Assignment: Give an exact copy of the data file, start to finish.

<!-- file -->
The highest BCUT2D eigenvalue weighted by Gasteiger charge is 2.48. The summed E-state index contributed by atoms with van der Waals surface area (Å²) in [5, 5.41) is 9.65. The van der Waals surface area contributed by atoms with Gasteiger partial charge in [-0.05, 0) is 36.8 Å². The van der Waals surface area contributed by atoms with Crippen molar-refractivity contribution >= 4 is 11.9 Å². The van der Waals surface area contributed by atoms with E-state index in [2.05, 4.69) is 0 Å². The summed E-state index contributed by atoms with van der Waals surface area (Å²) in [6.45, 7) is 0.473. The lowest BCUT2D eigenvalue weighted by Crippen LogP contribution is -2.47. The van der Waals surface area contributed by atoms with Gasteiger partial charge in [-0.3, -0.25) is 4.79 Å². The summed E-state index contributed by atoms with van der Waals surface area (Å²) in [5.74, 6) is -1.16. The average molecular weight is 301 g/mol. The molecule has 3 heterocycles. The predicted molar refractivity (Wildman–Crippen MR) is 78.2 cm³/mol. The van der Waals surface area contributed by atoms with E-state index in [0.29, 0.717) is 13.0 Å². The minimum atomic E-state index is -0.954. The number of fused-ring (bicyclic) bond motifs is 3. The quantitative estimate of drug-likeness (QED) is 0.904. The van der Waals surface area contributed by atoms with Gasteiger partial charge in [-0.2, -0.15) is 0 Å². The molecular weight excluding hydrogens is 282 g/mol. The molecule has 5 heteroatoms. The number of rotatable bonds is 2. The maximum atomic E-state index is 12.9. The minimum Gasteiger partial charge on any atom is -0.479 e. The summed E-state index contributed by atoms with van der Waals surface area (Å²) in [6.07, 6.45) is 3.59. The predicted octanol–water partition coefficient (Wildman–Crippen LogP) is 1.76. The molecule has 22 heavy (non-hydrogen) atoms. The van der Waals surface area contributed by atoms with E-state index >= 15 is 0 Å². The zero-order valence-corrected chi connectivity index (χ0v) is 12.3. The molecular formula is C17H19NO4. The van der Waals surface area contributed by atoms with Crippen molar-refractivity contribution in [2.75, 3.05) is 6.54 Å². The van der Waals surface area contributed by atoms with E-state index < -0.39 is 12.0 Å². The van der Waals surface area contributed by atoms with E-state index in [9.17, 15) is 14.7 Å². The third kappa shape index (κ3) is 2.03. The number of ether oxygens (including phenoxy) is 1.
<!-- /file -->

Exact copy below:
The highest BCUT2D eigenvalue weighted by Gasteiger charge is 2.48. The summed E-state index contributed by atoms with van der Waals surface area (Å²) in [5, 5.41) is 9.65. The van der Waals surface area contributed by atoms with Gasteiger partial charge in [-0.05, 0) is 36.8 Å². The van der Waals surface area contributed by atoms with Crippen molar-refractivity contribution >= 4 is 11.9 Å². The van der Waals surface area contributed by atoms with E-state index in [2.05, 4.69) is 0 Å². The summed E-state index contributed by atoms with van der Waals surface area (Å²) in [6.45, 7) is 0.473. The lowest BCUT2D eigenvalue weighted by Crippen LogP contribution is -2.47. The van der Waals surface area contributed by atoms with Gasteiger partial charge in [-0.3, -0.25) is 4.79 Å². The summed E-state index contributed by atoms with van der Waals surface area (Å²) in [5.74, 6) is -1.16. The average molecular weight is 301 g/mol. The molecule has 3 heterocycles. The predicted molar refractivity (Wildman–Crippen MR) is 78.2 cm³/mol. The van der Waals surface area contributed by atoms with E-state index in [0.29, 0.717) is 13.0 Å². The minimum atomic E-state index is -0.954. The number of fused-ring (bicyclic) bond motifs is 3. The quantitative estimate of drug-likeness (QED) is 0.904. The van der Waals surface area contributed by atoms with Gasteiger partial charge in [-0.2, -0.15) is 0 Å². The molecular weight excluding hydrogens is 282 g/mol. The molecule has 5 heteroatoms. The number of rotatable bonds is 2. The maximum atomic E-state index is 12.9. The minimum Gasteiger partial charge on any atom is -0.479 e. The summed E-state index contributed by atoms with van der Waals surface area (Å²) in [6.07, 6.45) is 3.59. The predicted octanol–water partition coefficient (Wildman–Crippen LogP) is 1.76. The molecule has 22 heavy (non-hydrogen) atoms. The van der Waals surface area contributed by atoms with E-state index >= 15 is 0 Å². The zero-order valence-corrected chi connectivity index (χ0v) is 12.3. The molecular formula is C17H19NO4. The van der Waals surface area contributed by atoms with Crippen molar-refractivity contribution in [2.75, 3.05) is 6.54 Å². The van der Waals surface area contributed by atoms with E-state index < -0.39 is 12.0 Å². The van der Waals surface area contributed by atoms with E-state index in [9.17, 15) is 14.7 Å². The third kappa shape index (κ3) is 2.03. The number of ether oxygens (including phenoxy) is 1.